As a result of yesterday's easterlies, there was a really huge sea running and today it was still bitingly cold as I stood on the dune scanning through the breakers - to be honest it was like weeing into the wind, I could pick up a couple of red-throated divers and some shags but the sea was too rough....and I was freezing!
Despite wearing nearly everything I own, big thick socks and waterproof over trousers, I was cold. However, some nutters on the beach were obviously tougher than me - they were playing footie in T shirts, one of them was wearing shorts and if that wasn't punishment enough, he took his trainers off and ran round barefoot for 20 minutes! Druridge doesn't disappoint - bizarre behaviour right up to the last day of the year.
The fields behind the meadows were full of birds, starlings, lapwings and crows mainly....but, also a year tick! Seven stock doves were in among the mix.
Coot - one of 11, a modern-day record for Druridge
Before the snow set in I checked the big pool, still five pochards and a record count for 2009 of 11 coots! Then I got my eye onto something odd, on it's own by the island - a duck with a cheek patch - redhead smew was going through my mind - but it was all dark. It took me a short while to fathom as the bird was totally out of context, it was a female type common scoter. I don't think I've seen one at Duridge that hasn't been offshore, it, and the drake red-breasted merganser that was also there must have gotten sick of the rough seas and headed for the safety of Druridge Pool.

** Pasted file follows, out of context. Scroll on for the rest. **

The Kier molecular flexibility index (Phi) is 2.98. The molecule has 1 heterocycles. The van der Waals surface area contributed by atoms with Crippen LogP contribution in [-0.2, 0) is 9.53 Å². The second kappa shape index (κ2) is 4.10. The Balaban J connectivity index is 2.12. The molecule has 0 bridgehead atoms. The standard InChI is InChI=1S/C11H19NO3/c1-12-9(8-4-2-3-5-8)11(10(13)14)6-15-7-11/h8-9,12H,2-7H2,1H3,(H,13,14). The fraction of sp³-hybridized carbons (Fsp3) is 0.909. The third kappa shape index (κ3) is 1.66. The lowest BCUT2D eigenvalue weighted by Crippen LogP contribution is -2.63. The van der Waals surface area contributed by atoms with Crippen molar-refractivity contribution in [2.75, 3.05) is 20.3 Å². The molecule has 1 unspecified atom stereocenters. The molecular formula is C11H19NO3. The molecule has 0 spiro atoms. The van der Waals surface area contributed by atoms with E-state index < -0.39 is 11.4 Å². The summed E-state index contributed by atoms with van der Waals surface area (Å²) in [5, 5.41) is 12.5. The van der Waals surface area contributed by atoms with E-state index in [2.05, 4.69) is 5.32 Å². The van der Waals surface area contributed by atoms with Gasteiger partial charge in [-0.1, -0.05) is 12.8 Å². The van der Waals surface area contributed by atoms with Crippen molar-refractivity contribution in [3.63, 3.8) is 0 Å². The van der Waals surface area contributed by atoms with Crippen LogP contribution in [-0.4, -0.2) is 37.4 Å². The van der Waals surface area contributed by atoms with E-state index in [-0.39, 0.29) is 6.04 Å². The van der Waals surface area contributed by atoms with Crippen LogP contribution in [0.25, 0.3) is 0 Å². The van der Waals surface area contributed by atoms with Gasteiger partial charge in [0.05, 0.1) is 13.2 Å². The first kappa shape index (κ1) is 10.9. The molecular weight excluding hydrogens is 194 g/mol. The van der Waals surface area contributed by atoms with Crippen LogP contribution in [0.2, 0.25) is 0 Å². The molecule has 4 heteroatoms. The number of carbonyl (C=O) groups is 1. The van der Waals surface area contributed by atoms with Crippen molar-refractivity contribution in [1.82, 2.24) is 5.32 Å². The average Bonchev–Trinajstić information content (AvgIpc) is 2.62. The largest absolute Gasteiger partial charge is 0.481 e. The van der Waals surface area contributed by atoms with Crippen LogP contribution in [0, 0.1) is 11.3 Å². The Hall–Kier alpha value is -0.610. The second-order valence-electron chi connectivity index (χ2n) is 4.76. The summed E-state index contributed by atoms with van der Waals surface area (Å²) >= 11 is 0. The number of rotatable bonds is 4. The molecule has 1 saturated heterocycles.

Common scoter - totally out of context
So, that was it, last visit to the patch of 2009. It's been an interesting year, not record-breaking by any means. the year list stands at 157, one less than 2008.
Two new birds were added to the patch list during the year....and they were monsters, firstly, the glossy ibis in October, part of an national influx, arriving whilst I was in Spain, thankfully staying for over a month. The second addition was the raddes's warbler, caught and ringed by Neil Anderson, Tom Cadwallender and myself in October whilst Janet was in Canada, as the year draws to a close I think I am forgiven...
Two additions to the Druridge Patch list, Glossy Ibis and Radde's Warbler
Some obvious omissions from the patch list this year include both spotted and pied flycatchers (probably due to these species population decline along with many other trans-Saharan migrants), merlin, pintail, woodcock, whinchat and little auk.
Other highlights this year included spoonbills, garganey (both now almost annual at Druridge), buff-breasted sandpiper, sabine's gull, yellow-browed warbler, firecrest and long-eared owl.
NWT did much in 2009 to improve the habo on their side of the divide, getting the vegetation levels right for the spring which meant a better year for the lapwings and snipe and getting the grazing and water levels right for the wintering dabbling ducks, the grazing animals arrived too late for autumn wader passage though.
So, looking forward to 2010 - hopefully more ringing - including those still elusive twite, good spring and autumn falls and NWT to continue and improve on this years good work. I plan to a CBC style survey of the whole patch in 2010 to give a bit more focus to by patching.
So, to all the readers of this blog, I wish you all a happy, healthy and prosperous 2010 -BRING IT ON!
157 stock dove